Growth in the UK anaerobic digestion (AD) sector has seen electricity generation from bioenergy surge by 40% from 2013-14, according to figures from the Anaerobic Digestion and Bioresources Association (ADBA).
However, ABDA warns this growth is at risk of stalling in the wake of subsidy cuts, Edie.net reports.
The figures come off the back of new energy statistics from DECC, which revealed an increase in AD capacity, outside of water industry biogas generation from sewage, from 164MW to 216MW in 2014 - a 32% rise.
ADBA’s own analysis reveals that the water industry was also generating electricity from sewage biogas more efficiently than ever, boosting generation by 11% while only increasing capacity by 5%.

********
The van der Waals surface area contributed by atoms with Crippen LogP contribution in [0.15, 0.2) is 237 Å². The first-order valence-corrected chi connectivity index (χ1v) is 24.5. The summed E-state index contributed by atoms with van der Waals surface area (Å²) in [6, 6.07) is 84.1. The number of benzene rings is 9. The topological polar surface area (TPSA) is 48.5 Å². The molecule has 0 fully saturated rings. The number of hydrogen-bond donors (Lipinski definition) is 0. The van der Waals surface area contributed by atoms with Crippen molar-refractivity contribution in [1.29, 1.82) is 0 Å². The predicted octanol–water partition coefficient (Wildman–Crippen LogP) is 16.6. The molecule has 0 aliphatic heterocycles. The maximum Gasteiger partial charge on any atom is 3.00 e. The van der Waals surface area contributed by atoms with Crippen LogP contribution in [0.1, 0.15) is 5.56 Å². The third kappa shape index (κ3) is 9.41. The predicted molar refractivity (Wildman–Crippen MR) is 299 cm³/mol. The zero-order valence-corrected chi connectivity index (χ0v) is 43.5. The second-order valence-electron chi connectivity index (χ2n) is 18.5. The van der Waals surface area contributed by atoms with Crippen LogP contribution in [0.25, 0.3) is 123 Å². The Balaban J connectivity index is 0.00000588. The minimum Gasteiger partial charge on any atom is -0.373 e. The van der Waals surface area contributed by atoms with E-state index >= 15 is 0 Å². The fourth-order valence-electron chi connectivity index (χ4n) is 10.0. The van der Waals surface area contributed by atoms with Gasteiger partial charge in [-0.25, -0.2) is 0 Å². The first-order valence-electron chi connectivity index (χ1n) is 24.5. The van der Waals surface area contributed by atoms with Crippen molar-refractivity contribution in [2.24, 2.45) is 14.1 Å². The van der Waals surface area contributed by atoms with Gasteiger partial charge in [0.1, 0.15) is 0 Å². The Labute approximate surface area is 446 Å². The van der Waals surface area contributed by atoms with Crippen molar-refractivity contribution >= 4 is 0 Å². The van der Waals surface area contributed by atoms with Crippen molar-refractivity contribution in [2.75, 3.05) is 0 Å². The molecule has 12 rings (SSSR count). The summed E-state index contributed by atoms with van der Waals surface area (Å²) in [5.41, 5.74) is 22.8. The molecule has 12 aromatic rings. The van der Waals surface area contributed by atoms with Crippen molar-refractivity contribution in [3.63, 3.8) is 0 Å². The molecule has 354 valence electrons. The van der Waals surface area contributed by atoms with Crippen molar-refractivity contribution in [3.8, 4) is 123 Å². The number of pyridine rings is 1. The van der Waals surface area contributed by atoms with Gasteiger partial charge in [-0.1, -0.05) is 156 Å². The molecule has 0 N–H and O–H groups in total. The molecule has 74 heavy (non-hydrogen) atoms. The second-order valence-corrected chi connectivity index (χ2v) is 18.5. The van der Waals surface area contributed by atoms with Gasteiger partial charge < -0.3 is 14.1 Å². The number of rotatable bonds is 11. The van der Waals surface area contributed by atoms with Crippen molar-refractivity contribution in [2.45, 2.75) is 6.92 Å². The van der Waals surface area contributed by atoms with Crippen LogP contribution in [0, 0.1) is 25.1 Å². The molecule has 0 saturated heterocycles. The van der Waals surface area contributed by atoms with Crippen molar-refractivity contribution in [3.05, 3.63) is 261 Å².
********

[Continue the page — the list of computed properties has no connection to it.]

There are now 147 farm-based AD plants in the UK
The Government has cut an estimated £11m from AD industry subsidies by taxing renewable energy under the Climate Change Levy and there is uncertainty over the future of the Renewable Heat Incentive and the Feed-in-Tariff.
According to figures announced by the Department of Energy and Climate Change earlier this week, 7% of the UK’s total energy supply (including electricity, heat and fuel for transport) came from renewable sources in 2014.
This is an increase from 5.6% in 2013, but still below the level required to meet binding EU targets of 15% by 2020.